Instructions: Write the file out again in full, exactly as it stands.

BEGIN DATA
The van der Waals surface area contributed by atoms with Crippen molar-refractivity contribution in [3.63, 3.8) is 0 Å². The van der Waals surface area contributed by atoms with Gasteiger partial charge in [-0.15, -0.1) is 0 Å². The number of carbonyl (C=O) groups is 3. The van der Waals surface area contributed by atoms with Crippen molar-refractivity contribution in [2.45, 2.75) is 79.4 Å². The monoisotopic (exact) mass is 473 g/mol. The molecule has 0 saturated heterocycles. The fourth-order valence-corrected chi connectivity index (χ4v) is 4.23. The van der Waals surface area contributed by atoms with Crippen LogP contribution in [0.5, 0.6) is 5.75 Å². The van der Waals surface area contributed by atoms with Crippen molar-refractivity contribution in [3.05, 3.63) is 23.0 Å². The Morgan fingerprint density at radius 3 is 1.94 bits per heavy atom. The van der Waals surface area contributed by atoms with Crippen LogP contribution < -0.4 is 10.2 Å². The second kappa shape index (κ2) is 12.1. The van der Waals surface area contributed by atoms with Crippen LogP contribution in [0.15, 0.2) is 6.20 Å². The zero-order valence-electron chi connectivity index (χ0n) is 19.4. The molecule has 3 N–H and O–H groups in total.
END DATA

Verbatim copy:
The van der Waals surface area contributed by atoms with Crippen molar-refractivity contribution in [3.63, 3.8) is 0 Å². The van der Waals surface area contributed by atoms with Gasteiger partial charge in [-0.15, -0.1) is 0 Å². The number of carbonyl (C=O) groups is 3. The van der Waals surface area contributed by atoms with Crippen molar-refractivity contribution in [2.45, 2.75) is 79.4 Å². The monoisotopic (exact) mass is 473 g/mol. The molecule has 0 saturated heterocycles. The fourth-order valence-corrected chi connectivity index (χ4v) is 4.23. The van der Waals surface area contributed by atoms with Crippen LogP contribution in [0.5, 0.6) is 5.75 Å². The van der Waals surface area contributed by atoms with Crippen molar-refractivity contribution in [3.05, 3.63) is 23.0 Å². The Morgan fingerprint density at radius 3 is 1.94 bits per heavy atom. The van der Waals surface area contributed by atoms with Crippen LogP contribution < -0.4 is 10.2 Å². The second kappa shape index (κ2) is 12.1. The van der Waals surface area contributed by atoms with Crippen LogP contribution in [0.15, 0.2) is 6.20 Å². The zero-order valence-electron chi connectivity index (χ0n) is 19.4. The molecule has 3 N–H and O–H groups in total.